June 03, 2008
He's a former No. 1 overall pick; a Canadian kid with talent to spare who was thrust into the NHL as a fresh-faced rookie to learn on the job with a struggling Pittsburgh Penguins franchise. For the last several weeks, he's been on the playoff run of his career. If the run was going to continue, he'd have to be practically superhuman in Game 5 against the Detroit Red Wings.
That the description above could apply to anyone not named Sidney Crosby before last night's game was rather inconceivable: This was Crosby's Messianic moment, after all. And yet there was Marc-Andre Fleury, giving his teammates 55 reasons to keep fighting, 55 reasons to believe they could outlast the Wings, 55 reasons why that silver chalice was going to be tucked back into its trunk for a few more days.
There are more compelling stories from the Penguins' 4-3 triple-overtime win: Ryan Malone and Sergei Gonchar overcoming grizzly moments to return to the game; Coach Michel Therrien inserting Max Talbot into a 6-on-5 end-game scenario on a hunch, and then witnessing him put home the game-tying goal with 35 seconds left; and Petr Sykora's Ruthian "called shot" in overtime to win the game on the power play. But the only reason the Penguins and their fans will have a chance to experience a Game 6 in Pittsburgh can be found between the pipes.
Fleury was, simply put, the best player on the ice last night. His left pad stop in the second period and his glove save in the third should provide sufficient nightmare material for Mikael Samuelsson for the foreseeable future. His glove hand was quick, his lateral movement was fluid and his instincts were good -- even when shrewdly drawing a penalty for goaltender interference.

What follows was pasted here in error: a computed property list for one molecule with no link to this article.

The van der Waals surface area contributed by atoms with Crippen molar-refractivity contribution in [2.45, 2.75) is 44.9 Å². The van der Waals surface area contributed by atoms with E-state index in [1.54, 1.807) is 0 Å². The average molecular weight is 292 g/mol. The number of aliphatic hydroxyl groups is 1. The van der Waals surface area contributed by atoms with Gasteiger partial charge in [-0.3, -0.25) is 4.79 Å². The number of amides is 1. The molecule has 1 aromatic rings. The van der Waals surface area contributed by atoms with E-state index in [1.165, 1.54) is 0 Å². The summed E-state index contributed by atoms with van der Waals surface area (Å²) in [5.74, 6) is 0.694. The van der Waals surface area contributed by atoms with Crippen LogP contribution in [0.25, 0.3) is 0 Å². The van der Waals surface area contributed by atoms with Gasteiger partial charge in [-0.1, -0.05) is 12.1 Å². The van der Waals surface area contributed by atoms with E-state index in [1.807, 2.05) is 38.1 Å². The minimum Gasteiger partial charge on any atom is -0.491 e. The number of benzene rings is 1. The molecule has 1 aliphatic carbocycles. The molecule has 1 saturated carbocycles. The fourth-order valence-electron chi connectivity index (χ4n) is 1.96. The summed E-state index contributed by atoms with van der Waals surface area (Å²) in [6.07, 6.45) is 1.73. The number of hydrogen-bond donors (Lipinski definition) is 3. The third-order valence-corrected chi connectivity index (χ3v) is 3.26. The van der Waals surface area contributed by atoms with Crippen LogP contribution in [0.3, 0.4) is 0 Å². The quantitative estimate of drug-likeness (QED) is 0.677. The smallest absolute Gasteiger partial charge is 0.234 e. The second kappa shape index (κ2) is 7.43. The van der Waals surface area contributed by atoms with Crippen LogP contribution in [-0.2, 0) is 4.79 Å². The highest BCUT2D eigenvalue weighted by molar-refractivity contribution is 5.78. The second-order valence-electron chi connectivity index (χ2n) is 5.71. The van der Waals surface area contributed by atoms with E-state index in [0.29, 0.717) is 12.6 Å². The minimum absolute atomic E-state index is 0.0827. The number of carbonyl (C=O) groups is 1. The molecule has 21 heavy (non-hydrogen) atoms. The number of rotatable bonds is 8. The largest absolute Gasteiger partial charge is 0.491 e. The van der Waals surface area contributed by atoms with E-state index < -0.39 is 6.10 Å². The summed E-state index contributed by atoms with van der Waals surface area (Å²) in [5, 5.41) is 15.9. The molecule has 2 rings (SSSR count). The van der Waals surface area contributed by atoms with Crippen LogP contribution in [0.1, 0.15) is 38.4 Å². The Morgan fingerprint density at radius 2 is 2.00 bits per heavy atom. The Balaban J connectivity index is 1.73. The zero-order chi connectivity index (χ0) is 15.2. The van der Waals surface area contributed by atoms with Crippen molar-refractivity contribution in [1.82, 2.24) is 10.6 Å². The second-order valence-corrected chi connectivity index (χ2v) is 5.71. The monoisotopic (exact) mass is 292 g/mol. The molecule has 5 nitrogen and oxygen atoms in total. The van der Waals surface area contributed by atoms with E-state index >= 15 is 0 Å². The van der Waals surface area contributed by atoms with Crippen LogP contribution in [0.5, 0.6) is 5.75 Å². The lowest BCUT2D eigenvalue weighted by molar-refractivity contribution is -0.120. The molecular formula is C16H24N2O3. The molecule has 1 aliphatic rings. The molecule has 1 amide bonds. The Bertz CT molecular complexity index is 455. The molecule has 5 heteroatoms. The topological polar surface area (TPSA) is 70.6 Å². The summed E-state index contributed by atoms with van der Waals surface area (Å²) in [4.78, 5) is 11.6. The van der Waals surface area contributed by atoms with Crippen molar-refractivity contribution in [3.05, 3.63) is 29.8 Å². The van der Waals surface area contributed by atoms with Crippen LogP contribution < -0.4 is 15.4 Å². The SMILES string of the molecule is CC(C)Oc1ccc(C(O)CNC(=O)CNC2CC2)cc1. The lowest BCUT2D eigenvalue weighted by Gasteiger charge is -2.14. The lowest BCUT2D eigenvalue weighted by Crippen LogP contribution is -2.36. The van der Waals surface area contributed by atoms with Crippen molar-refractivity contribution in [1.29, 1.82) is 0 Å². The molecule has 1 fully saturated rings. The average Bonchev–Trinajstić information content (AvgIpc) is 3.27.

Was he perfect? Hell no. He was still an adventure every time he left the crease, and he had more rebounds in six periods in Detroit than John Salley had during his entire career with the Pistons. And yet he weathered every offensive attack, he made the saves he needed to make and the saves no one expected he could -- like the 24 he had in the overtimes. "That's going to be huge for him," said Coach Michel Therrien. "He was outstanding in overtime. ... No doubt Fleury, (this was) probably his most important win in his career."
If this was supposed to be a coronation, Fleury stole the crown.
Should we expect the same in Game 6? Maybe, maybe not. One could anticipate the Red Wings will attempt to crowd the crease a bit more with their wide loads at the forward spots, so perhaps Fleury doesn't see the puck as well as he did last night. But as I mentioned on the Puck Daddy live blog last night: The word "Giggy" was bouncing around in my head as I watched Fleury save everything in overtime. There are now two games left in this series. If Fleury's found his Giguere-like zone against Detroit, how do you like the Penguins' chances?
Both teams hit the posts, both sides blew chances, both sides had quirky goals and the officiating sucked for both of them. The Wings shot totals and relative poor luck still have them looking like the better team. But as of Game 5, they're not longer the team with the better goaltending. Unless he uncorks a classic in a clinching victory, Chris Osgood may have played himself out of Conn Smythe contention; Fleury, on the other hand, could be on top of the Penguins' list should this team complete what still is a rather unlikely rally.